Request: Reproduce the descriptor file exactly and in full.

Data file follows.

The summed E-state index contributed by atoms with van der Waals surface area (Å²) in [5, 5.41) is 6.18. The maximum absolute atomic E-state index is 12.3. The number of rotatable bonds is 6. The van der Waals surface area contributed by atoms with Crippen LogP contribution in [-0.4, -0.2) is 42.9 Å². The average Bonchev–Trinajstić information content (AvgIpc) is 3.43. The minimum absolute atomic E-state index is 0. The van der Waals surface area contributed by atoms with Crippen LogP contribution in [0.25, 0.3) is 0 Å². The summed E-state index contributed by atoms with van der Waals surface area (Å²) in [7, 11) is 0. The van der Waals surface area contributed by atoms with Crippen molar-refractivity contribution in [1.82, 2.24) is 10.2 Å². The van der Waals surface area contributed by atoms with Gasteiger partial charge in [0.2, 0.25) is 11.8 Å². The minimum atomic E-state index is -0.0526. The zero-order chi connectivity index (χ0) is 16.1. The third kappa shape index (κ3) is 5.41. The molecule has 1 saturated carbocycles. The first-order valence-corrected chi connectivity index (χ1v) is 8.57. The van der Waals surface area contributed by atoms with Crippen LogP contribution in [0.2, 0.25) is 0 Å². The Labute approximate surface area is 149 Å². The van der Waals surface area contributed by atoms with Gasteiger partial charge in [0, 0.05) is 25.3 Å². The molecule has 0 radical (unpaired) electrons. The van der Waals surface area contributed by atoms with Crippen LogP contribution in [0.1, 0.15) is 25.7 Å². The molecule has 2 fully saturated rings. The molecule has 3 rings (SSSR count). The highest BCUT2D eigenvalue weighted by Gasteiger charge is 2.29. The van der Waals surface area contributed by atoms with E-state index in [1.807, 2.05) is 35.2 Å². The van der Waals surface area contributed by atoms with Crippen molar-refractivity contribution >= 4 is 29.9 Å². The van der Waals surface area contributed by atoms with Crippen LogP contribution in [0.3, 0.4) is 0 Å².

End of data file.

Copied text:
The summed E-state index contributed by atoms with van der Waals surface area (Å²) in [5, 5.41) is 6.18. The maximum absolute atomic E-state index is 12.3. The number of rotatable bonds is 6. The van der Waals surface area contributed by atoms with Crippen LogP contribution in [-0.4, -0.2) is 42.9 Å². The average Bonchev–Trinajstić information content (AvgIpc) is 3.43. The minimum absolute atomic E-state index is 0. The van der Waals surface area contributed by atoms with Crippen LogP contribution in [0.25, 0.3) is 0 Å². The summed E-state index contributed by atoms with van der Waals surface area (Å²) in [7, 11) is 0. The van der Waals surface area contributed by atoms with Crippen molar-refractivity contribution in [1.82, 2.24) is 10.2 Å². The van der Waals surface area contributed by atoms with Gasteiger partial charge in [0.2, 0.25) is 11.8 Å². The minimum atomic E-state index is -0.0526. The zero-order chi connectivity index (χ0) is 16.1. The third kappa shape index (κ3) is 5.41. The molecule has 1 saturated carbocycles. The first-order valence-corrected chi connectivity index (χ1v) is 8.57. The van der Waals surface area contributed by atoms with Crippen LogP contribution in [0.2, 0.25) is 0 Å². The Labute approximate surface area is 149 Å². The van der Waals surface area contributed by atoms with Gasteiger partial charge in [0, 0.05) is 25.3 Å². The molecule has 0 radical (unpaired) electrons. The van der Waals surface area contributed by atoms with Crippen LogP contribution in [0.1, 0.15) is 25.7 Å². The molecule has 2 fully saturated rings. The molecule has 3 rings (SSSR count). The highest BCUT2D eigenvalue weighted by Gasteiger charge is 2.29. The van der Waals surface area contributed by atoms with E-state index in [1.807, 2.05) is 35.2 Å². The van der Waals surface area contributed by atoms with Crippen molar-refractivity contribution >= 4 is 29.9 Å². The van der Waals surface area contributed by atoms with Crippen LogP contribution in [0.3, 0.4) is 0 Å².